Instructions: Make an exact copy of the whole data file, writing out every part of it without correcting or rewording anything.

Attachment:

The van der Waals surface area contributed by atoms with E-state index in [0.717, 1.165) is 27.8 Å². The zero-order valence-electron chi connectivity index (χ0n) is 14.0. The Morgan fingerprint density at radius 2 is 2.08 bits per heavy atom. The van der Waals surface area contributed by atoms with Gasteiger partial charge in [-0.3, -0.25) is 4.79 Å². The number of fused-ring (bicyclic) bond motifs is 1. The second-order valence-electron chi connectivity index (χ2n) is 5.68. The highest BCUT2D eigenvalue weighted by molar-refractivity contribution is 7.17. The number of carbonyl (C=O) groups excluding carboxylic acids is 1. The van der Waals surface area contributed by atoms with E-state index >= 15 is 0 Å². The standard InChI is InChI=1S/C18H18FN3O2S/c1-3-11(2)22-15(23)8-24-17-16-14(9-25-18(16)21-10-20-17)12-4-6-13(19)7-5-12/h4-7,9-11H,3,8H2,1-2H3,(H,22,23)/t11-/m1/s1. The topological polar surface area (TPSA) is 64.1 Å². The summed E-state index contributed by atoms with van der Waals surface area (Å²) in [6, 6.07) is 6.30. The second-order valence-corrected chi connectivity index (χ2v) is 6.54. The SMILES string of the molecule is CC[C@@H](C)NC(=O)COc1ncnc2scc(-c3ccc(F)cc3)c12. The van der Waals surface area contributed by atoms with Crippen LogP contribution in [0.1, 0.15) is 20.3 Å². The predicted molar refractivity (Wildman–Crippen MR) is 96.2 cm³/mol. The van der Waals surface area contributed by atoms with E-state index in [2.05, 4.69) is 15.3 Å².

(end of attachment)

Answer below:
The van der Waals surface area contributed by atoms with E-state index in [0.717, 1.165) is 27.8 Å². The zero-order valence-electron chi connectivity index (χ0n) is 14.0. The Morgan fingerprint density at radius 2 is 2.08 bits per heavy atom. The van der Waals surface area contributed by atoms with Gasteiger partial charge in [-0.3, -0.25) is 4.79 Å². The number of fused-ring (bicyclic) bond motifs is 1. The second-order valence-electron chi connectivity index (χ2n) is 5.68. The highest BCUT2D eigenvalue weighted by molar-refractivity contribution is 7.17. The number of carbonyl (C=O) groups excluding carboxylic acids is 1. The van der Waals surface area contributed by atoms with E-state index >= 15 is 0 Å². The standard InChI is InChI=1S/C18H18FN3O2S/c1-3-11(2)22-15(23)8-24-17-16-14(9-25-18(16)21-10-20-17)12-4-6-13(19)7-5-12/h4-7,9-11H,3,8H2,1-2H3,(H,22,23)/t11-/m1/s1. The topological polar surface area (TPSA) is 64.1 Å². The summed E-state index contributed by atoms with van der Waals surface area (Å²) in [6, 6.07) is 6.30. The second-order valence-corrected chi connectivity index (χ2v) is 6.54. The SMILES string of the molecule is CC[C@@H](C)NC(=O)COc1ncnc2scc(-c3ccc(F)cc3)c12. The van der Waals surface area contributed by atoms with Crippen LogP contribution in [0.1, 0.15) is 20.3 Å². The predicted molar refractivity (Wildman–Crippen MR) is 96.2 cm³/mol. The van der Waals surface area contributed by atoms with E-state index in [2.05, 4.69) is 15.3 Å².